The Individual Defendants asserted that they switched from WhatsApp and iOS to Signal in May 2019 for an innocent reason— to avoid the hacking, eavesdropping, and infiltration efforts of former SBH associate and that Noland’s failure to disclose the use of Signal and ProtonMail was due to his being cut-off by FTC counsel before he could provide that information, but Judge Lanza disagreed, stating:
“The FTC has easily carried its burden of showing that the Individual Defendants acted with the intent to deprive the FTC of the information contained in the Signal and ProtonMail messages. The most decisive factor is the timing of the installation and use of Signal and ProtonMail. The Individual Defendants installed these apps in late May 2019, one day after Noland discovered the FTC was investigating him and SBH. The Individual Defendants would have the Court believe this timing was a coincidence—they happened to install elaborate encrypted privacy-focused apps immediately after discovering they were the subject of an FTC investigation because, around that same time, they noticed hacking attempts from Curry and his fellow “saboteurs.” This explanation is incredible. Apart from the Individual Defendants’ testimony, there is no documentary or other evidence supporting the notion that the Individual Defendants were being hacked at this time.”
Continuing, Judge Lanza stated: “The plausibility of this explanation is further undermined by Noland’s failure to disclose the existence of the Signal or ProtonMail accounts during his February 2020 deposition, despite being asked targeted questions on this exact topic. If the switch to these accounts was part of an innocuous effort to avoid hacking, Noland could have easily said so. His failure to do so raises the inference that the motivation for switching to the accounts was more nefarious.” He also rejected Noland’s contention that he was cut-off by FTC counsel during the deposition, stating: “The deposition transcript contains no evidence of confusion or an interruption, Noland also failed to disclose the accounts in response to a later question about encrypted communications, and Noland made no effort to correct the transcript after the deposition was complete.”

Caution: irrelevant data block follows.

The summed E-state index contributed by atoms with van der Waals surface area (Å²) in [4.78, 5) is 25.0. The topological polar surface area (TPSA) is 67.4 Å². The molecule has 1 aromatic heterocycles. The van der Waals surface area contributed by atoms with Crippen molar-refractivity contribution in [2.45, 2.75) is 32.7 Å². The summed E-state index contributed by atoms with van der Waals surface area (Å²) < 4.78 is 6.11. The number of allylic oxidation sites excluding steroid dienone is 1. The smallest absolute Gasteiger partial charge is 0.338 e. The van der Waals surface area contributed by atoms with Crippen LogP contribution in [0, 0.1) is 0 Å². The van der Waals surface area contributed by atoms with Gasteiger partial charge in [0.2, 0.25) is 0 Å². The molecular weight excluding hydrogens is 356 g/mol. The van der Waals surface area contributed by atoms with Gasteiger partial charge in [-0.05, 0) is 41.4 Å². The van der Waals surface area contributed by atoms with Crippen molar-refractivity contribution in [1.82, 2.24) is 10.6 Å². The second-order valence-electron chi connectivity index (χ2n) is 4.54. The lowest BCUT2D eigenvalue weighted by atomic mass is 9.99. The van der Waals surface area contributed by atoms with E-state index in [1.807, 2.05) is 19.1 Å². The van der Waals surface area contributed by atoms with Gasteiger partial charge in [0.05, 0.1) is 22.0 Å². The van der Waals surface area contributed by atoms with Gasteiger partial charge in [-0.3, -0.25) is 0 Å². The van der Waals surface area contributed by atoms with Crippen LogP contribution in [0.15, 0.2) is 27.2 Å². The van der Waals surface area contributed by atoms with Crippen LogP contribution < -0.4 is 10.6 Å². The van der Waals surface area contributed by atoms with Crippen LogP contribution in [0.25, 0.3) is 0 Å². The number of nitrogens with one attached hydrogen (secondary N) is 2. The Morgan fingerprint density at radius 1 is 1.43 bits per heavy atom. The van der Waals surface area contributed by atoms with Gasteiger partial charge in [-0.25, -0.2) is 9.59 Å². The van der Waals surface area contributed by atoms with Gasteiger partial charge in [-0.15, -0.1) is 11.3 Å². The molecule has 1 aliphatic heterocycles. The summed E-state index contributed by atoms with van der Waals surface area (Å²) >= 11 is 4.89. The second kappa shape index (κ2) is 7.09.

As a result, Judge Lanza, stating that “[t]he Individual Defendants’ systematic efforts to conceal and destroy evidence are deeply troubling and have cast a pall over this action”, granted the FTC’s motion for spoliation sanctions, awarding an adverse inference instruction for the defendants’ intent to deprive the FTC of that evidence.
So, what do you think? Should the FTC have gone for terminating sanctions like those awarded in this case? Please share any comments you might have or if you’d like to know more about a particular topic.
Disclaimer: The views represented herein are exclusively the views of the author, and do not necessarily represent the views held by my employer, my partners or my clients. eDiscovery Today is made available solely for educational purposes to provide general information about general eDiscovery principles and not to provide specific legal advice applicable to any particular circumstance. eDiscovery Today should not be used as a substitute for competent legal advice from a lawyer you have retained and who has agreed to represent you.